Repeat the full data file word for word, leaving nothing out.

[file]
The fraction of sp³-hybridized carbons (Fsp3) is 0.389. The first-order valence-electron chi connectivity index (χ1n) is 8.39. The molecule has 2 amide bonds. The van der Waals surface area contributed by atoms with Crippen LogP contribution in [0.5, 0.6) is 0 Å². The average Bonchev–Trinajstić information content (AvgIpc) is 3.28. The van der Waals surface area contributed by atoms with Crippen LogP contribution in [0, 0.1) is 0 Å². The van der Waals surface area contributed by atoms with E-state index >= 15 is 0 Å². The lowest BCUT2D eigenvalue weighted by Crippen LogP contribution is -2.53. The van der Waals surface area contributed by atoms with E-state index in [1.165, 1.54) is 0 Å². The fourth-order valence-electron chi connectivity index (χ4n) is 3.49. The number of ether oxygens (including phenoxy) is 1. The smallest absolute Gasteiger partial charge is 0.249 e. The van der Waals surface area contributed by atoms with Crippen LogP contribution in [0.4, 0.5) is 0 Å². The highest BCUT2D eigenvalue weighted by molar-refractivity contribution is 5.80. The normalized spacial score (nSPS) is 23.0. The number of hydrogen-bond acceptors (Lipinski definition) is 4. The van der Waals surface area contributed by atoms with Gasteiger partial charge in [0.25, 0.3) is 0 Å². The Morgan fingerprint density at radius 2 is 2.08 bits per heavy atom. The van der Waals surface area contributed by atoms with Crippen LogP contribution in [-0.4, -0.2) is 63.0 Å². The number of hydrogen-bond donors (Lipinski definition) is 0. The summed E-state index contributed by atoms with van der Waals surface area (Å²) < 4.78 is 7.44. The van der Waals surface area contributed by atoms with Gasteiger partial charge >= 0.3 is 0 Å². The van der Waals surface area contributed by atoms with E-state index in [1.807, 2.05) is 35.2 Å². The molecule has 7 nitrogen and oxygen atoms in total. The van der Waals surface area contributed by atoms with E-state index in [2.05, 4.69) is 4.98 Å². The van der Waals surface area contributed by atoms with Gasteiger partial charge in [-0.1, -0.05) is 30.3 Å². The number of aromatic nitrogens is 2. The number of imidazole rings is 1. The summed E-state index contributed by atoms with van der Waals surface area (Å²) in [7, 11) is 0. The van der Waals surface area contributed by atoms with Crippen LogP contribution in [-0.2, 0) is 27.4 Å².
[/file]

The fraction of sp³-hybridized carbons (Fsp3) is 0.389. The first-order valence-electron chi connectivity index (χ1n) is 8.39. The molecule has 2 amide bonds. The van der Waals surface area contributed by atoms with Crippen LogP contribution in [0.5, 0.6) is 0 Å². The average Bonchev–Trinajstić information content (AvgIpc) is 3.28. The van der Waals surface area contributed by atoms with Crippen LogP contribution in [0, 0.1) is 0 Å². The van der Waals surface area contributed by atoms with E-state index >= 15 is 0 Å². The lowest BCUT2D eigenvalue weighted by Crippen LogP contribution is -2.53. The van der Waals surface area contributed by atoms with E-state index in [1.165, 1.54) is 0 Å². The fourth-order valence-electron chi connectivity index (χ4n) is 3.49. The number of ether oxygens (including phenoxy) is 1. The smallest absolute Gasteiger partial charge is 0.249 e. The van der Waals surface area contributed by atoms with Crippen LogP contribution in [0.4, 0.5) is 0 Å². The highest BCUT2D eigenvalue weighted by molar-refractivity contribution is 5.80. The normalized spacial score (nSPS) is 23.0. The number of hydrogen-bond acceptors (Lipinski definition) is 4. The van der Waals surface area contributed by atoms with Gasteiger partial charge in [0.25, 0.3) is 0 Å². The Morgan fingerprint density at radius 2 is 2.08 bits per heavy atom. The van der Waals surface area contributed by atoms with Crippen LogP contribution in [-0.4, -0.2) is 63.0 Å². The number of hydrogen-bond donors (Lipinski definition) is 0. The summed E-state index contributed by atoms with van der Waals surface area (Å²) < 4.78 is 7.44. The van der Waals surface area contributed by atoms with Gasteiger partial charge >= 0.3 is 0 Å². The van der Waals surface area contributed by atoms with E-state index in [1.807, 2.05) is 35.2 Å². The molecule has 7 nitrogen and oxygen atoms in total. The van der Waals surface area contributed by atoms with E-state index in [2.05, 4.69) is 4.98 Å². The van der Waals surface area contributed by atoms with Gasteiger partial charge in [-0.1, -0.05) is 30.3 Å². The number of aromatic nitrogens is 2. The number of imidazole rings is 1. The summed E-state index contributed by atoms with van der Waals surface area (Å²) in [7, 11) is 0. The van der Waals surface area contributed by atoms with Crippen LogP contribution in [-0.2, 0) is 27.4 Å².